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Women's Basketball Splits a Pair in New York

Lola Mullaney looks to drive in Harvard's big win over Penn earlier this season. She closed the season strong, scoring 33 points in the Crimson's final two games.
Lola Mullaney looks to drive in Harvard's big win over Penn earlier this season. She closed the season strong, scoring 33 points in the Crimson's final two games. By Timothy R. O'Meara
By A.J. Dilts, Contributing Writer

After a dominant 73-58 win over Cornell (9-11, 2-6 Ivy) Friday night, Harvard (14-7, 5-3) struggled to keep its momentum going into Saturday, ending the long road trip with an 89-64 loss to Columbia (13-8, 4-4).

HARVARD 73, CORNELL 58

Sophomore guard Tess Sussman led Friday’s victory with a career-high 20-point performance. She was joined in double figures by Maggie McCarthy, Jeannie Boehm, and Lola Mullaney, with Rachel Levy’s nine-point, 10-rebound effort helping secure the win.

The Crimson jumped out to an early 22-15 first-quarter lead, as freshman standout Mullaney buried three early triples and senior forward Boehm punished the Big Red with three inside baskets. By halftime, a 38-19 Crimson lead signalled the women were playing with a level of energy and focus that Cornell simply could not match.

Boehm, a four-year starter, ended Friday’s contest with 14 points, but it was her two blocks, six rebounds, and effort on the defensive end that coach Kathy Delaney-Smith found praiseworthy.

“I think Jeannie’s probably one of the best defensive players in the league,” Delaney-Smith said. “I don’t think anyone really talks about that, we talk to her all the time about her value is almost more on the defensive end and as a rebounder than on the offensive end. I think she’s pretty lethal on both ends of the floor.”

Boehm has also displayed a vision and passing ability from the post, leading Harvard with six assists Friday.

“The fact that she’s had so many assists for us, just speaks volumes for how unselfish she is,” said Delaney-Smith.

And after struggling mightily to score early in the second half, it was Boehm who laid in the Crimson’s first second-half bucket at the 4:44 mark in the third quarter.

Despite Cornell managing to shrink the Harvard lead to 10 in the third quarter, the Crimson defense and grit Delaney-Smith has been preaching did much to prevent the Big Red from cutting the lead to single digits. A shooting barrage from Sussman, who made three three-point shots and scored 11 of her 20 points in the fourth quarter, extended the Harvard lead out of reach and helped her team notch its fifth win in the last six games.

HARVARD 64, COLUMBIA 89

Harvard continued its long road trip in New York City Saturday, where a hungry and deep Columbia squad capitalized on its chance to climb up the Ivy League Standings, ensuring that the Crimson dominance on Friday would not continue on the second night of the back-to-back.

The Lions did a good job containing Harvard’s leading scorer. Mullaney has been a consistent scoring presence for the Crimson this season, and her 15.3 points per game rank amongst the top in the Ivy League. Against Columbia, though, Mullaney struggled early to create offense. She remained scoreless until 1:19 remained in the first half, showing signs of possible fatigue and trouble adjusting to the back-to-back nature of Ivy League play.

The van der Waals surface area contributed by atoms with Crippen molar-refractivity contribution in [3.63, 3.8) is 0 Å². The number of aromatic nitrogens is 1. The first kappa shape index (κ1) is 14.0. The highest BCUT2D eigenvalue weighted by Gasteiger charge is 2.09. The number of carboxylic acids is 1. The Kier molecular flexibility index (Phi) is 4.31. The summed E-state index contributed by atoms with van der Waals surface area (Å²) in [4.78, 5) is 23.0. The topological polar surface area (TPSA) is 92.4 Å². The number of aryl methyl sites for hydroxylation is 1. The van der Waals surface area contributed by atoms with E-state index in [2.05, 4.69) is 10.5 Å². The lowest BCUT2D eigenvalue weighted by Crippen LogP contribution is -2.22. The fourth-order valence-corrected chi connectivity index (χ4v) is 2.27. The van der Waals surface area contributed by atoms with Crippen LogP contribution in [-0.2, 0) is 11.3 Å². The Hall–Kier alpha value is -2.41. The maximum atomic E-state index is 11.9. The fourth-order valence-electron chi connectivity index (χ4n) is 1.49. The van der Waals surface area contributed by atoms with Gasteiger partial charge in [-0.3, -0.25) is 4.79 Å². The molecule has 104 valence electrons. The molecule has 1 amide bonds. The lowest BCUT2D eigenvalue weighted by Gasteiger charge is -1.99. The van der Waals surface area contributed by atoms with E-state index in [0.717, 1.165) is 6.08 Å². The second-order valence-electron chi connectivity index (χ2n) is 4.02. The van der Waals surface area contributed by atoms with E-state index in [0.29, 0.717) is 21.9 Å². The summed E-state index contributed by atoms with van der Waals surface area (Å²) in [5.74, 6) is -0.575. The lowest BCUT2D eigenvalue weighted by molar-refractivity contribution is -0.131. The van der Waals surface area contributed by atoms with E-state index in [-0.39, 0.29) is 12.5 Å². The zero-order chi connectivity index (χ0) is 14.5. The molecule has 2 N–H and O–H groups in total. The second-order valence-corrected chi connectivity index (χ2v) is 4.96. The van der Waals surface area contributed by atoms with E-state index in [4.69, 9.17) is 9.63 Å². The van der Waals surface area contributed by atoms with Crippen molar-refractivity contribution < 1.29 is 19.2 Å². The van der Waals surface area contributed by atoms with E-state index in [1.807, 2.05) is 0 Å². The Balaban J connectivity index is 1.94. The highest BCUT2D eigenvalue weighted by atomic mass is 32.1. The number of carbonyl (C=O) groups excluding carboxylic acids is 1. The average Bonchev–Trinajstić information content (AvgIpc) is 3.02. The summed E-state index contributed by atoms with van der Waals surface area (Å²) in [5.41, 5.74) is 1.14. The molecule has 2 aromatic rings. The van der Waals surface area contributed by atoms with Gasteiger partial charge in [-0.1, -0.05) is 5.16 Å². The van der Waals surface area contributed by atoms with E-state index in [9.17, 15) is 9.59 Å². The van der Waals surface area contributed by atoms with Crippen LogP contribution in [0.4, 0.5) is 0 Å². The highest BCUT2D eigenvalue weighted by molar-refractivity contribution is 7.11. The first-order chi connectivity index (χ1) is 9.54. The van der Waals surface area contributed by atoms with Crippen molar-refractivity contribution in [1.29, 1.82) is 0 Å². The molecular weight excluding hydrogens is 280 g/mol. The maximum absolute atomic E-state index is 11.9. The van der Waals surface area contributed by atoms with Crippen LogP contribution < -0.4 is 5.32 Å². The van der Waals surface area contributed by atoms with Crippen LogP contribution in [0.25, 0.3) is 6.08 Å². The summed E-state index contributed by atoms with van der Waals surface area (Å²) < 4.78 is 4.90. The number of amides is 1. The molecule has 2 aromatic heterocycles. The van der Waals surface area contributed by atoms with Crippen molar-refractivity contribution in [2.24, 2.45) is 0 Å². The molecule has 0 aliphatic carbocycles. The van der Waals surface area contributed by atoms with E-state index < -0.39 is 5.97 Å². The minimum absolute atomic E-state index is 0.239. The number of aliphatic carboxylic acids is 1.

“[Mullaney] thinks she can play 40 minutes a night, I think learning how to do that is part of being a Division One athlete in the Ivy League. It’s a hard, hard road trip with all of the bus time, so she did not have her legs,” said Coach Delaney-Smith following the loss.

Although initially trading baskets with the Lions, Harvard’s inability to get a shot off as the first quarter buzzer sounded indicated this was not the focused, engaged Crimson team that had rolled the previous night. Columbia sprinted out to a 20-4 run to end the first half, and continued cruising through the second half.

The loss did afford some players with an opportunity to gain valuable experience on the court. Freshman guard Annie Strizel took full advantage of her time, finishing with a career-high eight points on three-of-five shooting from the field. Junior forward Maddie Stuhlreyer chipped in with a career-best nine points and a team-high six rebounds as well.

“Annie [Strizel] played really hard off the bench, she played hard,” said Delaney-Smith. “She has great court IQ. I thought she did a pretty solid job coming off the bench. I have Sara Park, she’s a tremendous shooter. Gabby Donaldson, a tremendous athlete. [The freshmen] all have potential. [...] They have enormous potential.”

Mullaney, Boehm, and Levy all finished in double figures with 12, 11, and 10 points, respectively. As Harvard marches on through Ivy League play, the Crimson will need its young, less experienced players to take their games to another level and provide much needed bench depth.

As for Lola Mullaney, Coach Delaney-Smith has little worry her young star will bounce back from Saturday’s struggles.

“The transition to college basketball is massive, and for her to be as solid and consistent as she is for us is tremendous. She just gets better every time she steps on the floor.”

With the Crimson facing another tough road trip at league-leading Princeton (19-1, 7-7 Ivy) on Friday and second-place Penn (15-5, 5-2) Saturday, Harvard will need to rebound quickly if it hopes to solidify its spot in the Ivy League Tournament.

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